The final key is the fact that statism – including democracy – produces terrible results.

Take economic growth as an example. It lifts the poor out of poverty, increases our quality of life and our lifespans. There is no doubt that economic freedom leads to economic growth. See for example this detailed analysis by the Heritage Foundation. How do you get the most possible economic freedom? Why, freedom of course – anarchy, no rulers. Government can never contribute to production – it can only reduce production by stealing, redistributing and wasting resources in the process of enforcing and administrating all of this coercion. Without rulers, entrepreneurs and startups are free to bring new and improved solutions and products to the market without artificial barriers put up by big corporations manipulating big governments. Without rulers, companies can no longer lobby and grease the rulers to enact special subsidies or put up barriers for smaller competitors. They will have to compete in a free market, on an even playing field. Without rulers, the only sensible way to gain wealth is by providing something that other people value.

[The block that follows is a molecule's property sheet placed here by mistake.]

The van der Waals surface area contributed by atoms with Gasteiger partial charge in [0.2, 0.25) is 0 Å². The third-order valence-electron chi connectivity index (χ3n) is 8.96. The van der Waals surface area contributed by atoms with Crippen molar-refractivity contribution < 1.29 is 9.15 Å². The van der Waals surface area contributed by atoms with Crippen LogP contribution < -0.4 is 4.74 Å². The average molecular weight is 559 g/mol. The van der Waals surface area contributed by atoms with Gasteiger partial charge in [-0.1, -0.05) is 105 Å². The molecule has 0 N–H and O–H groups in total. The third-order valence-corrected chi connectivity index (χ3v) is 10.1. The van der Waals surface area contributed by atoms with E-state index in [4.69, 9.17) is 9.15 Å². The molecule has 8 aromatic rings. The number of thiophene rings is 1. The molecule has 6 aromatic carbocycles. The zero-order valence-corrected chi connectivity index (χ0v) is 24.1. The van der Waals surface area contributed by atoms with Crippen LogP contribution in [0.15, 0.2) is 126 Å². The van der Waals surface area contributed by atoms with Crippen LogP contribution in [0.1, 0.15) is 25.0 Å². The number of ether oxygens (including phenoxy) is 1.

By creating monopolies for big business and increasing inflation and debt, the state is stopping human progress. This is a strong reason for getting rid of it.

So there you have it – 4 keys to persuading your friend to reject the state and all its evils. Don’t get yourself into an argument without them! You may just succeed in winning your friend over to the cause of freedom. Now wouldn’t that be something?

What do you think – is there a 5th key that should have been included?

 

2 thoughts on “4 keys to persuading your friends to reject the state

  • July 15, 2016 at 1:11 am
    Permalink

    Nice to see you have the persuasion fully fleshed out. Loving your blog so far :D!

    Reply
    • July 15, 2016 at 4:48 am
      Permalink

      Thanks!

      Reply